A black and white photo of the text "Black Lives Matter."

Image: #BlackLivesMatter.

In 2012, Trayvon Martin was killed by a white man who was later acquitted of manslaughter. Since then there has been a series of events across the nation where black men have lost their lives to white men. Many of the white men have been police officers. Most of them have not been charged for their crimes. This has sparked protests and anger across the nation, especially as each new crime occurs. After the acquittal of Trayvon Martins killer,  Alicia Garza, Patrisse Cullors and Opal Tometi began to use the hashtag Black Lives Matter, and the movement was born. The hashtag began to gain attention when Ferguson police officer Darren Wilson killed Michael Brown. There were distinct upticks in its use on social media with each death and declination to indict a police officer.

Now the creators of the hashtag have created a grassroots network of organizations as a response to the racism that permeates our society. It “goes beyond the narrow nationalism that can be prevalent within Black communities.” Instead “Black Lives Matter affirms the lives of Black queer and trans folks, disabled folks, black-undocumented folks, folks with records, women and all Black lives along the gender spectrum.  It centers those that have been marginalized within Black liberation movements.”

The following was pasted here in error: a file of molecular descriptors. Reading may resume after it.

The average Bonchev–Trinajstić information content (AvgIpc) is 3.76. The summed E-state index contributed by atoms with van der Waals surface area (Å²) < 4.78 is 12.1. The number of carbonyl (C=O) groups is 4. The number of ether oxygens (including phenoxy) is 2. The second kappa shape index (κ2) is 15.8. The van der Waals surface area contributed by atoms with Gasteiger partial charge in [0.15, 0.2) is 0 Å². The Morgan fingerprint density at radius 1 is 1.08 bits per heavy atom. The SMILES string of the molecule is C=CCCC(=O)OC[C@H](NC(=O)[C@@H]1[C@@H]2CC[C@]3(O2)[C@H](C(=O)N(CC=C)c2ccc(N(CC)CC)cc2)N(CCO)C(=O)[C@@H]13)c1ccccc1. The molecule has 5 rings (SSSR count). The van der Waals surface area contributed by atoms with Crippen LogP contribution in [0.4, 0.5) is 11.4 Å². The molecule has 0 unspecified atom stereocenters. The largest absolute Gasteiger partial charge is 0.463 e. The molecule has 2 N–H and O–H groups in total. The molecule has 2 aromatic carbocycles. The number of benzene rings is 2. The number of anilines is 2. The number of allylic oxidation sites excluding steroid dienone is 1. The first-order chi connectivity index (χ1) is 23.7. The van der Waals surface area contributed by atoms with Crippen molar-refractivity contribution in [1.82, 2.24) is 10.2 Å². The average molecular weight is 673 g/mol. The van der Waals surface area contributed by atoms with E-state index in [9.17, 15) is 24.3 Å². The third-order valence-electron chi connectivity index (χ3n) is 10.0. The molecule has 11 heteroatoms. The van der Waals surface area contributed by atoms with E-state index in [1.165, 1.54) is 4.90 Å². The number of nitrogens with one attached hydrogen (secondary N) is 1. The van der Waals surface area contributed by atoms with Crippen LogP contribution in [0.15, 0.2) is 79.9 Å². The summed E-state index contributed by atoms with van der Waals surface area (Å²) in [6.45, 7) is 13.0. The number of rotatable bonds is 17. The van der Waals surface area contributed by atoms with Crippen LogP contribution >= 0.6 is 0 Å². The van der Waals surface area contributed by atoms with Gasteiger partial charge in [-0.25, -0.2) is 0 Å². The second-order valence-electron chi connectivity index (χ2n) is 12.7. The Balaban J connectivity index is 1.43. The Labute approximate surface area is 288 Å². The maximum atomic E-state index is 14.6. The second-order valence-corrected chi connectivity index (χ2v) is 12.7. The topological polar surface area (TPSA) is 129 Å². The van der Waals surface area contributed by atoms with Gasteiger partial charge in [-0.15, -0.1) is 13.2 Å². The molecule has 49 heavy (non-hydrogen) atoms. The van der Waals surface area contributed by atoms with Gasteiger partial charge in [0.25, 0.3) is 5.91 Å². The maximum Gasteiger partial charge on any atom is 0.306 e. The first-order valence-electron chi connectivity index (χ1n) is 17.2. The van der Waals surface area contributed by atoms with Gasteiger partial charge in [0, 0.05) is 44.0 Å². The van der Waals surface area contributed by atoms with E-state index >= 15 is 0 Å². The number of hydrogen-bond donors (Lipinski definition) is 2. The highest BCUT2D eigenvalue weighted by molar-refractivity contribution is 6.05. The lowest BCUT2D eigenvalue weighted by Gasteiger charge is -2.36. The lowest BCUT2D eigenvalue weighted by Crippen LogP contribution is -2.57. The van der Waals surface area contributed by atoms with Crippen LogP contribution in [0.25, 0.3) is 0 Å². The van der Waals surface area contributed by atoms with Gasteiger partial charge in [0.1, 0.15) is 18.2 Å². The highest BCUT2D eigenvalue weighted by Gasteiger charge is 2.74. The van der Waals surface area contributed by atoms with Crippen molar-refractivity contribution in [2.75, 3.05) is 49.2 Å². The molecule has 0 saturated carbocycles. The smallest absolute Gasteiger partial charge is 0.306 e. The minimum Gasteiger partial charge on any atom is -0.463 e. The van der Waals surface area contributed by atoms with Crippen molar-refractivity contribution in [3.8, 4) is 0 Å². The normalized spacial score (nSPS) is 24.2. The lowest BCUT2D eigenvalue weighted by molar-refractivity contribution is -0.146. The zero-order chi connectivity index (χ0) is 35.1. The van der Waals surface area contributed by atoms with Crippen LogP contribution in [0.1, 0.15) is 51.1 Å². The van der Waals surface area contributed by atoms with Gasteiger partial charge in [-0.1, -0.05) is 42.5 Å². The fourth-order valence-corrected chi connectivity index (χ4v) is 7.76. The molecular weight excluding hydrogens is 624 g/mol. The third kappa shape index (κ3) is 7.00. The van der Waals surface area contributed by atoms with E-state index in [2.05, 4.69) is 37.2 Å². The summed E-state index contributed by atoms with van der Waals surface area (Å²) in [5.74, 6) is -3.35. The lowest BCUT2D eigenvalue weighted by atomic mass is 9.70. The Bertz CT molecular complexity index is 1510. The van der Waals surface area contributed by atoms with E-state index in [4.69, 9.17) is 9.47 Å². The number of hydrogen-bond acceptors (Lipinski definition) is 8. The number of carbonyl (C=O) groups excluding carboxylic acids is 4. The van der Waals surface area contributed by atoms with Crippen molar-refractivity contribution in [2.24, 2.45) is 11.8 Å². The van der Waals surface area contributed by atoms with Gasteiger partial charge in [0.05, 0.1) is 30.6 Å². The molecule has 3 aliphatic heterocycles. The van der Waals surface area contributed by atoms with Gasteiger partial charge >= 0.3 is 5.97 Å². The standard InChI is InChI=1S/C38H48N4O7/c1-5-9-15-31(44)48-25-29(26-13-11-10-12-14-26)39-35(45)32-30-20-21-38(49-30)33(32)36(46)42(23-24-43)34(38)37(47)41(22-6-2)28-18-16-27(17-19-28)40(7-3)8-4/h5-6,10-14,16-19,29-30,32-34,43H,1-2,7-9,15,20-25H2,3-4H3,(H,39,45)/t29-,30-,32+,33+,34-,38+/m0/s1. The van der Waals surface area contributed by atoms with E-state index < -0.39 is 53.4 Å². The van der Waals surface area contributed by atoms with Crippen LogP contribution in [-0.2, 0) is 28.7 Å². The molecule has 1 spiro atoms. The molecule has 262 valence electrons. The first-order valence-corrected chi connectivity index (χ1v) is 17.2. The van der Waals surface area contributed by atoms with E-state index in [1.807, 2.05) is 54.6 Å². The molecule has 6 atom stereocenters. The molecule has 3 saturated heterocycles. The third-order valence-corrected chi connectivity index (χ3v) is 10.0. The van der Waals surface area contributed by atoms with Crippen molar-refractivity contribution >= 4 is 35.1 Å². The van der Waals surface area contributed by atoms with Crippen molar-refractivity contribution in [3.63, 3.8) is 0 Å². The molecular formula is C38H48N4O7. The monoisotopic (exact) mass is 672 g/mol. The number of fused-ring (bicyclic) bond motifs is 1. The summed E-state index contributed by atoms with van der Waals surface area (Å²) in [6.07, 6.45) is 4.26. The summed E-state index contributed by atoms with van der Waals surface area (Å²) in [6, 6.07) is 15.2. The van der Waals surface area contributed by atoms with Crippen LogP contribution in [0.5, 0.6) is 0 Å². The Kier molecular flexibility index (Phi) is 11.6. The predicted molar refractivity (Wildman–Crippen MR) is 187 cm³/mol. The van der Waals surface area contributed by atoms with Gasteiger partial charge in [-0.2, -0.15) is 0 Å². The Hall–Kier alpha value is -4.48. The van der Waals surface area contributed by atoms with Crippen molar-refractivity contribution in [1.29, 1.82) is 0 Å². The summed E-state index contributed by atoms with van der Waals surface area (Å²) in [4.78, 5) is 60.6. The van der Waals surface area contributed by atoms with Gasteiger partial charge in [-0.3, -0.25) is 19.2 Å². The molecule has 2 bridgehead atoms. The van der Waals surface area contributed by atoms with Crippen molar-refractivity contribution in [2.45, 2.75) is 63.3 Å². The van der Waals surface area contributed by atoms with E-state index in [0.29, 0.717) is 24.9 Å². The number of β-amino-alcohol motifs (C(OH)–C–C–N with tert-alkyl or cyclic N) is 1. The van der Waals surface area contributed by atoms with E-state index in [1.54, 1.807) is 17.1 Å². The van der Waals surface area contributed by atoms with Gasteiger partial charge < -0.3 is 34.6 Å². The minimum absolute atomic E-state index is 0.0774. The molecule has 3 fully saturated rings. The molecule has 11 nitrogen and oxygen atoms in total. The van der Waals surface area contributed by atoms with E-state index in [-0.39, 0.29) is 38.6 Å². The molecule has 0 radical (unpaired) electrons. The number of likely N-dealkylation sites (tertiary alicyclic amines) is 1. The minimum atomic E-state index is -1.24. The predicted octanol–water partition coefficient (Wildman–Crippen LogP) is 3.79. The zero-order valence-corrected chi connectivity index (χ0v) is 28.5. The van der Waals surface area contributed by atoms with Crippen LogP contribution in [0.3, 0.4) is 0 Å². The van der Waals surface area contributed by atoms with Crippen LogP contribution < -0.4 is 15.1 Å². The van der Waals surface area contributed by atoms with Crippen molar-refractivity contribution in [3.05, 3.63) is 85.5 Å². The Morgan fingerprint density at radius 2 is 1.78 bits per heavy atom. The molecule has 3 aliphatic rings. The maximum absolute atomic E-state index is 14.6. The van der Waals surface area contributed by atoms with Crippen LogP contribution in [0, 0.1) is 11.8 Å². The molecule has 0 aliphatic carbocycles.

By discussing #BlackLivesMatter, they hope to increase the conversation about violence and all ways that Black people are effectively powerless in the eyes of the stated and deprived of their basic human rights and dignity. By starting this grassroots movement that has involved a variety of nationwide protests, they are working towards a world where “Black lives are no longer systematically and intentionally targeted for demise.” To get involved, see their website to find an event or organization near you.